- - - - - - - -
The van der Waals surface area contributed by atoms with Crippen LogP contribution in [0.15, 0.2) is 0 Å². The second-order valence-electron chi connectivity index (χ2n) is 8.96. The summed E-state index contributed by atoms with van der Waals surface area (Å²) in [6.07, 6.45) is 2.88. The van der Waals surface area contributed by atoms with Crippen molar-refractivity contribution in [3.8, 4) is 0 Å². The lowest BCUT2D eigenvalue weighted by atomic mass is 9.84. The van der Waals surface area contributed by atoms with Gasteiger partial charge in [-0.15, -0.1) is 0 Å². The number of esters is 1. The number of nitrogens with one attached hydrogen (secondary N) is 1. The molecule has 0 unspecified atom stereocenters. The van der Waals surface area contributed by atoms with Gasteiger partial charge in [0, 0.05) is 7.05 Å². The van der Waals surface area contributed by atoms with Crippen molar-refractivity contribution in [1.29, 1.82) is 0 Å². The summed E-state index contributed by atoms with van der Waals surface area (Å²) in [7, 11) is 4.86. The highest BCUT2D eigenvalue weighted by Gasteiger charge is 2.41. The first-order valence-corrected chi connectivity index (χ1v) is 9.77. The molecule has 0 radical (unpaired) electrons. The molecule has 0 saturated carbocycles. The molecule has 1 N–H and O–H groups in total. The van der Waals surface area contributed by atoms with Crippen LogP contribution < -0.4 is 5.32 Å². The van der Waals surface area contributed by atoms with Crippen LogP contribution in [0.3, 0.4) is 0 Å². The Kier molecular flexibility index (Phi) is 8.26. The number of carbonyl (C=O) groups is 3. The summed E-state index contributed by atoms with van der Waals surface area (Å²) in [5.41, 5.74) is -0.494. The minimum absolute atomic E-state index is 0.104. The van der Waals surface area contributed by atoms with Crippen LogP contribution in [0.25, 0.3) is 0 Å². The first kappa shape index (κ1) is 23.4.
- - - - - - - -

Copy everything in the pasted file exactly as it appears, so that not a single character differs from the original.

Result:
The van der Waals surface area contributed by atoms with Crippen LogP contribution in [0.15, 0.2) is 0 Å². The second-order valence-electron chi connectivity index (χ2n) is 8.96. The summed E-state index contributed by atoms with van der Waals surface area (Å²) in [6.07, 6.45) is 2.88. The van der Waals surface area contributed by atoms with Crippen molar-refractivity contribution in [3.8, 4) is 0 Å². The lowest BCUT2D eigenvalue weighted by atomic mass is 9.84. The van der Waals surface area contributed by atoms with Gasteiger partial charge in [-0.15, -0.1) is 0 Å². The number of esters is 1. The number of nitrogens with one attached hydrogen (secondary N) is 1. The molecule has 0 unspecified atom stereocenters. The van der Waals surface area contributed by atoms with Gasteiger partial charge in [0, 0.05) is 7.05 Å². The van der Waals surface area contributed by atoms with Crippen molar-refractivity contribution in [1.29, 1.82) is 0 Å². The summed E-state index contributed by atoms with van der Waals surface area (Å²) in [7, 11) is 4.86. The highest BCUT2D eigenvalue weighted by Gasteiger charge is 2.41. The first-order valence-corrected chi connectivity index (χ1v) is 9.77. The molecule has 0 radical (unpaired) electrons. The molecule has 0 saturated carbocycles. The molecule has 1 N–H and O–H groups in total. The van der Waals surface area contributed by atoms with Crippen LogP contribution < -0.4 is 5.32 Å². The van der Waals surface area contributed by atoms with Crippen LogP contribution in [0.3, 0.4) is 0 Å². The Kier molecular flexibility index (Phi) is 8.26. The number of carbonyl (C=O) groups is 3. The summed E-state index contributed by atoms with van der Waals surface area (Å²) in [5.41, 5.74) is -0.494. The minimum absolute atomic E-state index is 0.104. The van der Waals surface area contributed by atoms with Crippen LogP contribution in [0.25, 0.3) is 0 Å². The first kappa shape index (κ1) is 23.4.